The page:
Comer says there is no conflict in accounts of gift from college girlfriend
LOUISVILLE, Ky. (WDRB) -- The Republican candidates for governor have just a few hours left to get support. As James Comer winds down his race, he finds himself answering new questions about the controversy that has surrounded the campaign.
Comer spent Monday morning greeting voters over breakfast at a diner in Richmond, Ky.
Despite the continuing controversy over allegations from his college girlfriend, Marilyn Thomas, that he abused her -- charges Comer repeatedly denies -- Comer believes he is gaining momentum in the campaign's final hours.
“We've weathered many storms and many bullets that have been thrown our way,” he told WDRB.
The latest bullet is an apparent contradiction in Comer's account of his last encounter with Thomas.
In his initial news conference with wife T.J. on May 5, Comer said he and Thomas split on good terms. He pointed to a book he says she gave him in 2001 during a visit to New York, where Thomas now lives.
“That was given to me, and that was the last time that I saw Marilyn Thomas. I thanked her for the gift,” Comer said then.
But during a WDRB interview last week, Comer said the book was sent to him.
“I've produced proof that she had been communicating with me through the years and sent me a book that she signed,” he said.
Comer says the apparent contradiction is no more than a misunderstanding of a hometown expression.
“She gave me the book. Sent is a terminology in Monroe County, ‘You gave me something, you sent me something.' That's kind of Monroe County terminology. She gave me the book in New York City,” said Comer.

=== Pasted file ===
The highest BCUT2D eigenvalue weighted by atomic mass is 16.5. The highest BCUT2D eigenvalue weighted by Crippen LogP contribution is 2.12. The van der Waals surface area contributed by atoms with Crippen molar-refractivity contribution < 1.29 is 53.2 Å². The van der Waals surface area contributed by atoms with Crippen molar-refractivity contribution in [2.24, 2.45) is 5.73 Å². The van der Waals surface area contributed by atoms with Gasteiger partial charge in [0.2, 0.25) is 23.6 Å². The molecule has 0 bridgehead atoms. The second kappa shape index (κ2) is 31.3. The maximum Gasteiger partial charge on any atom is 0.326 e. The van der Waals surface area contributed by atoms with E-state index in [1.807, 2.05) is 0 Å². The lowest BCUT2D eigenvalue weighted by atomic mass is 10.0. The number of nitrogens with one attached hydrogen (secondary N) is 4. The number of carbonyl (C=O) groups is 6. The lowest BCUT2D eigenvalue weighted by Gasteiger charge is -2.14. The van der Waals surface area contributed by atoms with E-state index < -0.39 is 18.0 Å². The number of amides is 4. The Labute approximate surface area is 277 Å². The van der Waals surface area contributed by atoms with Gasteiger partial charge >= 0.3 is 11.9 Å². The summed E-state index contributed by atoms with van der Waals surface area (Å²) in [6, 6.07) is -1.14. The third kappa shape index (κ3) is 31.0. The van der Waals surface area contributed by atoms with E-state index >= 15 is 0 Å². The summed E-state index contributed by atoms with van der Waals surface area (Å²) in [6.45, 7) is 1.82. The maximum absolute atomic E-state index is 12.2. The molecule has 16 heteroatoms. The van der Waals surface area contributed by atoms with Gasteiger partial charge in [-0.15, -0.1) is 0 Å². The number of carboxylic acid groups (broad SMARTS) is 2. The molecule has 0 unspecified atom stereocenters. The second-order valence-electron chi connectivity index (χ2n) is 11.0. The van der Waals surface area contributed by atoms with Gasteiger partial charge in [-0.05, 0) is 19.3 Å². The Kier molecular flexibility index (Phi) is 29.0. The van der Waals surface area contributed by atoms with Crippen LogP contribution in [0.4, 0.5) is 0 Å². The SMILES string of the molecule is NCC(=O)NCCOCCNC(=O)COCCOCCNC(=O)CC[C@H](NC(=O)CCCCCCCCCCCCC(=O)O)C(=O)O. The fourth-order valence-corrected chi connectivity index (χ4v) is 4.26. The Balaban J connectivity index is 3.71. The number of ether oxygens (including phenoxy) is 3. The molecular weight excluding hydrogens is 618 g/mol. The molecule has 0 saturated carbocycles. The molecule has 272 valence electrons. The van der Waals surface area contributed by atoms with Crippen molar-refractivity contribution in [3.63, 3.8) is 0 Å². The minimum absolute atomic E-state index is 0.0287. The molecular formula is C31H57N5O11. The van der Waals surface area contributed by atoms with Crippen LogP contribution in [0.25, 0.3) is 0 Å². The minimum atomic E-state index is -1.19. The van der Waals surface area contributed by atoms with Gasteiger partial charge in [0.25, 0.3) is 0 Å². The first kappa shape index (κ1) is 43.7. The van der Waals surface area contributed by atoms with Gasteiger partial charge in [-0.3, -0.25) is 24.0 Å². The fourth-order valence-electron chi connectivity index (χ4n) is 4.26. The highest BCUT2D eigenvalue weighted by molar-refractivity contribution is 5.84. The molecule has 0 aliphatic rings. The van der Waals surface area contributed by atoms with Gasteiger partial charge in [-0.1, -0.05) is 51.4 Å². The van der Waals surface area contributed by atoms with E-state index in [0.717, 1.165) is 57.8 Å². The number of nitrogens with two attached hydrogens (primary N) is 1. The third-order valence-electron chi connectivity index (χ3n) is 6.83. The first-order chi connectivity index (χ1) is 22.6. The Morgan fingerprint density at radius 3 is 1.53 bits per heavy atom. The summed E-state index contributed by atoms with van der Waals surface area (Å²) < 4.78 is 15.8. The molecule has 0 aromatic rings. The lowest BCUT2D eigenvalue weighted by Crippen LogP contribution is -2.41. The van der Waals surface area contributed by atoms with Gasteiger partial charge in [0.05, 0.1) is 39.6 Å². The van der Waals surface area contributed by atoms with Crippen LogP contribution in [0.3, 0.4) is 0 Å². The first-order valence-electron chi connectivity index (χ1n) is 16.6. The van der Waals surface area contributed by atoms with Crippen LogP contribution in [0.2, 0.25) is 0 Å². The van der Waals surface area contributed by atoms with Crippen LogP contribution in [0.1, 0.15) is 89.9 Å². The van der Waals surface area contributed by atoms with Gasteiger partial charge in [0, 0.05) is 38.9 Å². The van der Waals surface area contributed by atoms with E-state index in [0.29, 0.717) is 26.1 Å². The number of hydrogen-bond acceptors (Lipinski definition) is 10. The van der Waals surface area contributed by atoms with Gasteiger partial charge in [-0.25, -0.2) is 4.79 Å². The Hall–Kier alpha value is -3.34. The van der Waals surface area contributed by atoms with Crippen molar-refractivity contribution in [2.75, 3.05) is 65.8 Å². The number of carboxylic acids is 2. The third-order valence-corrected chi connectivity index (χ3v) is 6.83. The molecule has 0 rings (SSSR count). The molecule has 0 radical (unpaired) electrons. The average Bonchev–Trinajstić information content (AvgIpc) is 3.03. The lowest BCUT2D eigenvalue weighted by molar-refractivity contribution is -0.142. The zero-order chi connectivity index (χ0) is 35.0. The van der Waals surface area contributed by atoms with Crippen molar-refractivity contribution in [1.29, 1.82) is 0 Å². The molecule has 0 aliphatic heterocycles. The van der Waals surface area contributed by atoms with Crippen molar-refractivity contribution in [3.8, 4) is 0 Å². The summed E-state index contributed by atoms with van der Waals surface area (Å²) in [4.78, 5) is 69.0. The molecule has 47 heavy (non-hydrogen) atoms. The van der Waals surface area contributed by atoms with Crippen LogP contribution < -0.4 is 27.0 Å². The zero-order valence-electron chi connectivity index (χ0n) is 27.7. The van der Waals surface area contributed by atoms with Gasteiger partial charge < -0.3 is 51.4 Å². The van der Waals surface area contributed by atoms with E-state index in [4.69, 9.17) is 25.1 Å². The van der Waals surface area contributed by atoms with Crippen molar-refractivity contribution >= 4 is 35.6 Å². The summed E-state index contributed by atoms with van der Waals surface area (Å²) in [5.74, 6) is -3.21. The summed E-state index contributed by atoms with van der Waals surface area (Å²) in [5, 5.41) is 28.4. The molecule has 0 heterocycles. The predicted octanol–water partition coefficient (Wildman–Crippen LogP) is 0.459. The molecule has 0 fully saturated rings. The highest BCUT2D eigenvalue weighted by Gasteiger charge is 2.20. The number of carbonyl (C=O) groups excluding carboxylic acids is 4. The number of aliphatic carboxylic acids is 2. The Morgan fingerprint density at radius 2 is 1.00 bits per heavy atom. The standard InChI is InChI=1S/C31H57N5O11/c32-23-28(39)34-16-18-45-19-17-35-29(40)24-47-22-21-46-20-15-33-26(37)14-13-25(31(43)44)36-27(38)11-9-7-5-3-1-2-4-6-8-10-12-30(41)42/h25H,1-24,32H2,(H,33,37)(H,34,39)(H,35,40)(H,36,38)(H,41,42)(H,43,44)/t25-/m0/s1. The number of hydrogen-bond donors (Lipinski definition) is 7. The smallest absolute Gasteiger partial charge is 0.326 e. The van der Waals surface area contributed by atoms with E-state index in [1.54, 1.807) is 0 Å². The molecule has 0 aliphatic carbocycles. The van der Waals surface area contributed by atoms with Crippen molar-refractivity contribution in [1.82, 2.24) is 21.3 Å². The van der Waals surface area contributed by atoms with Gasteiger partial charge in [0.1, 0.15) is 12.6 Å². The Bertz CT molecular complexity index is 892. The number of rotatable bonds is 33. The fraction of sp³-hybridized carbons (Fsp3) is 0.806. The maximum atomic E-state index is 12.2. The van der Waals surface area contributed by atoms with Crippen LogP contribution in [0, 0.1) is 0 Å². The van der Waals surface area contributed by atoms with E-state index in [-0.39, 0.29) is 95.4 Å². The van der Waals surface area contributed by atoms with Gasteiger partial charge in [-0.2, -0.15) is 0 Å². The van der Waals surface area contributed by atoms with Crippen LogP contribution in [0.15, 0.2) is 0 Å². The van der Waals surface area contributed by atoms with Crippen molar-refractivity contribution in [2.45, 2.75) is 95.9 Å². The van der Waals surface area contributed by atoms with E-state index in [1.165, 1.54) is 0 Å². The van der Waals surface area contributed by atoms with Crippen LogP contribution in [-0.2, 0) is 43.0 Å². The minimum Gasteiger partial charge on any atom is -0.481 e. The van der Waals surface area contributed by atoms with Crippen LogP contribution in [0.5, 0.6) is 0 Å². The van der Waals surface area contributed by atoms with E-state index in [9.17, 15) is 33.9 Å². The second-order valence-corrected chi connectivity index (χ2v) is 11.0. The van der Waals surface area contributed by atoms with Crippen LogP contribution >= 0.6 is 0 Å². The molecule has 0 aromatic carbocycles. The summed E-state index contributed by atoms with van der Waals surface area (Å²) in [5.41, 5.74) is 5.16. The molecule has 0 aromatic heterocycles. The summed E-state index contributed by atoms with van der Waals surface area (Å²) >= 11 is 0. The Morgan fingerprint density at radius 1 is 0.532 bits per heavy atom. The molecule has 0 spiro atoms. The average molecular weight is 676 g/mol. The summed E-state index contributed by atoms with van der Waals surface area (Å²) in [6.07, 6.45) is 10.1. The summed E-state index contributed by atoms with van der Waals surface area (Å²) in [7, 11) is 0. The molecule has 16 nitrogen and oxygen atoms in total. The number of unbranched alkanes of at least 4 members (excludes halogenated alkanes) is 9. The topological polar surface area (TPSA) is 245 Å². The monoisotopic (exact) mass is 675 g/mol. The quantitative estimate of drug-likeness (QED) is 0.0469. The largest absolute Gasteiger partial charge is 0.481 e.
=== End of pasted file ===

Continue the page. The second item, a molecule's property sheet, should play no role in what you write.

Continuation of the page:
But in a short Facebook conversation, Thomas denies giving Comer the book in person, and says she sent it to his parents' house.
Comer says this latest flare-up misses the point.
“If I were the monster that she had claimed, I don't think she would be giving me a book at any point in this,” he said.
Meantime, Hal Heiner continues to run a TV ad referencing the abuse allegations.
But as he greeted voters in Shelby County Monday morning, he tried to stay away from the controversy.
“That issue is between Jamie Comer and the young lady. I've stayed on message; the message being, Kentucky can be first,” said Heiner.
Heiner and Comer disagree as the whether the campaign's negative tone will cause voters to stay home.
“I think it's going to continue to suppress turnout. People have real problems. They want to know what are you going to do for me?” said Comer.
“People that are supporting our effort to bring about a better Kentucky, I think they'll be at the polls,” Heiner said.
As for the other Republican candidates, Will T. Scott campaigned in his hometown of Pikeville.
Matt Bevin did not release his public schedule.
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